(Emphasis added.) Button checked the box marked, "Yes, I agree."
A second expert, Dr. Buehler, was deposed in advance of the hearing. An attorney for claimant asked whether he agreed with Button's response to the check-the-box question quoted above. Buehler responded in the following colloquy:
"A. [Buehler:] I mean, that's--you know, it's--it's so hard to-- I mean, we are all assuming a linear relationship between time and development of symptoms, but I'm sure the degree of work has a factor in the development of carpal tunnel, too, but we can't measure that so we all rely on exposure, time exposure--
"Q. [counsel:] Okay. And--
"A. [Buehler:] --because to do anything more complex is very difficult.
"Q. [counsel:] So in terms of reasonable medical probability, do you agree with the statement of Dr. Button--
"A. [Buehler:] Yeah.
"Q. [counsel:] --made there?
"A. [Buehler:] I mean, it's the only way you can deal with it.
"* * * * *
"Q. [counsel:] So that continued work [after 2001 nerve conduction studies] continued to contribute to the condition then?
"A. [Buehler:] Oh, I'm sure it did to some degree. I don't think very significantly, but I'm sure.
"Q. [counsel:] Okay."
(Emphasis added.) On re-cross, Buehler acknowledged that the record disclosed no "clinical medical evidence," which Buehler apparently understood to mean diagnostic test results such as nerve conduction studies, to show that claimant's condition worsened after working at Port of Portland. Buehler was pressed about whether, notwithstanding the lack of "clinical" evidence, claimant's work after 2001 contributed to his left-side CTS. Buehler again stated, "I'm sure that there is some contribution" and added, "the nature of which is--would be severely speculative."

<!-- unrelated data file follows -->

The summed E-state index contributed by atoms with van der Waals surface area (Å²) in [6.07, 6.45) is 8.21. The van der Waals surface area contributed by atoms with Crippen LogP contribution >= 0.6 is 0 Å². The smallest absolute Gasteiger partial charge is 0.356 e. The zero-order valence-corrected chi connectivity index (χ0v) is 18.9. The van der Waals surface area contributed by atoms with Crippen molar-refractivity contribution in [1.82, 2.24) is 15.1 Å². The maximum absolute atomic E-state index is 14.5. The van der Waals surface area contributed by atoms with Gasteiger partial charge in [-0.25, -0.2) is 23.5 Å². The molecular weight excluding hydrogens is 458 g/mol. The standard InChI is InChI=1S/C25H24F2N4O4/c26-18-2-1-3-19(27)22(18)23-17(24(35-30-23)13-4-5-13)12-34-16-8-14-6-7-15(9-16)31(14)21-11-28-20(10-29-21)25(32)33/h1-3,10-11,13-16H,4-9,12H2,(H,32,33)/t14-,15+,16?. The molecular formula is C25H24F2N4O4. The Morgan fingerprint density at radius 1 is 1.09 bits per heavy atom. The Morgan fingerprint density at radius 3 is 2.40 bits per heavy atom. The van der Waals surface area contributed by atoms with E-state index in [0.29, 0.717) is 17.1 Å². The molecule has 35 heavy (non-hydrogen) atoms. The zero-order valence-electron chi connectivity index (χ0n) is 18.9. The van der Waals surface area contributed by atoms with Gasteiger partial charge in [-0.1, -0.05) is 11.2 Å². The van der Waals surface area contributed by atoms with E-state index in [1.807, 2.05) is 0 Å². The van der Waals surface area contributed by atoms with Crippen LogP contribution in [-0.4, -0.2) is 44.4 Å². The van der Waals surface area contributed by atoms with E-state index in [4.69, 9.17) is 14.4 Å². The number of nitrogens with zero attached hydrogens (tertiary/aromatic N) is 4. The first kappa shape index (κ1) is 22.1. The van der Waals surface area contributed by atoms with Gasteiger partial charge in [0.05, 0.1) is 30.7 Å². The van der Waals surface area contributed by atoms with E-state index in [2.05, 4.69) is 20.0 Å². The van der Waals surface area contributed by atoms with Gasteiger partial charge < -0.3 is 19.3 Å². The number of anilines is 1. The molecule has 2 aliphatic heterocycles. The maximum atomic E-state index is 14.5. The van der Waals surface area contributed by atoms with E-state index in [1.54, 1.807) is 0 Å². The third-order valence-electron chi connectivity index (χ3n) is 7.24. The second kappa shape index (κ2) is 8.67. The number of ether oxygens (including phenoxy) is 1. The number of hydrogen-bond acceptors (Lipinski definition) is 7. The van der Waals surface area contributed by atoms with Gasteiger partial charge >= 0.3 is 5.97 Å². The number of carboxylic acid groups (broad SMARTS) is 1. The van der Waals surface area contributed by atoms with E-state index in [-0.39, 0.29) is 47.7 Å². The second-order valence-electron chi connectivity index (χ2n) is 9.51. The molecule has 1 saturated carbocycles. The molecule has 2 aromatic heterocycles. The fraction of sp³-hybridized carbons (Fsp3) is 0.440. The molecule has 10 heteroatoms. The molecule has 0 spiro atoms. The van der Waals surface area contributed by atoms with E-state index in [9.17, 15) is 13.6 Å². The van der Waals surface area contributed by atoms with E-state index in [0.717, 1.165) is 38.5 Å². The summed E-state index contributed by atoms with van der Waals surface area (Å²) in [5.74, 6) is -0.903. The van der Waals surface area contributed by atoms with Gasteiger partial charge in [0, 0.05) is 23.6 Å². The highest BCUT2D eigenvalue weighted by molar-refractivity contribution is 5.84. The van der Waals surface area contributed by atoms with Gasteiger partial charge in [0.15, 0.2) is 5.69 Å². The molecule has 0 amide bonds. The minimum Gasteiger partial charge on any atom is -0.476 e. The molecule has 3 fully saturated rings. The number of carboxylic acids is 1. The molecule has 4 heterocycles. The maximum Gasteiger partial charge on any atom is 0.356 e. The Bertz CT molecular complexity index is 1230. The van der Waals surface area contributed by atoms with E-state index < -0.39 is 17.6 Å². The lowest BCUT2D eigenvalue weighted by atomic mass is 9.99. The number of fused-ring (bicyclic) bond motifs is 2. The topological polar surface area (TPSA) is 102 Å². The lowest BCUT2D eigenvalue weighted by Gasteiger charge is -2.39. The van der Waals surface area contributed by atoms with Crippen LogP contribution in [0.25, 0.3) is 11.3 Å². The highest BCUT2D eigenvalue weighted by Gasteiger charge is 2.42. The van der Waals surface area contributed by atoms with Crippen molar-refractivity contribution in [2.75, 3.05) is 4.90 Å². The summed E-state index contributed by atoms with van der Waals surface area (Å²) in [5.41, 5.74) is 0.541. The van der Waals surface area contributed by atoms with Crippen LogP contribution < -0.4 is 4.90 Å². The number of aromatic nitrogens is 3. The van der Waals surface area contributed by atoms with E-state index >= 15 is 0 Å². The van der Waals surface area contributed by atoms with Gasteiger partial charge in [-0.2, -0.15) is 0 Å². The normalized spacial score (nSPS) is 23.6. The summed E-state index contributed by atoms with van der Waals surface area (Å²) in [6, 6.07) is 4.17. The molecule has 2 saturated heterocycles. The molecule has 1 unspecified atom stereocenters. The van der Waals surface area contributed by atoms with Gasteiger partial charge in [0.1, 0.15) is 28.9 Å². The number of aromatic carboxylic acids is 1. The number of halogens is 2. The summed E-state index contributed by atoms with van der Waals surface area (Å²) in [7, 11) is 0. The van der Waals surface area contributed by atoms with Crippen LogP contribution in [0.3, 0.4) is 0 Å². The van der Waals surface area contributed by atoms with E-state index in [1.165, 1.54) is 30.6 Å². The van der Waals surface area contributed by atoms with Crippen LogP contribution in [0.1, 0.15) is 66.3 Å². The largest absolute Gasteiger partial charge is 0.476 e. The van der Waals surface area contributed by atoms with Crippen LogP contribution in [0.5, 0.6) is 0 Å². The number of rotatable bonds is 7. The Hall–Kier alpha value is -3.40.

After evaluating each doctor's report, the ALJ found:
"Both doctors appear to agree that claimant had evidence of bilateral carpal tunnel syndrome in 1991 and that the bilateral carpal tunnel syndrome pathologically worsened between 1991 and 2001. Both doctors agree that there is no objective evidence of a pathological worsening following the August 17, 2001 nerve conduction velocity studies. However, both doctors agree that claimant's continued employment up until the dates of surgery contributed to some small degree to the worsening of his bilateral carpal tunnel syndrome condition.
"* * * * *
"* * * The record is clear * * * that claimant's subsequent employment up until the date of his left carpal tunnel surgery independently contributed to the cause or worsening of his left carpal tunnel syndrome condition."
(Emphasis added.) The board adopted the ALJ's findings.
Substantial evidence supports those findings. Medical evidence from two physicians established that the work conditions at Port of Portland contributed to claimant's left-side CTS. Buehler stated, "I'm sure [employment at Port of Portland] contributed to some degree," and Button stated that the same work, even if brief, contributed to the worsening of claimant's underlying condition. Buehler's qualifying statement that "the nature of" the contribution to claimant's left-side CTS that occurred while claimant was employed by Port of Portland "would be severely speculative" does not contradict Buehler's conclusion that that employment contributed in some degree to claimant's CTS. Rather than disclaiming his own words, Buehler's comment clarified that pinpointing the significance of the contribution--which, in his opinion, existed to a medical probability--would require guesswork because claimant did not undergo clinical tests from that period. The ALJ and board noted claimant's reported pain and working conditions during the short period while claimant worked at Port of Portland (as well as the lack of additional nerve conduction tests), accepted the linear relationship assumption, and found those opinions persuasive concerning Port of Portland's contribution to claimant's left-side CTS condition. We cannot conclude otherwise.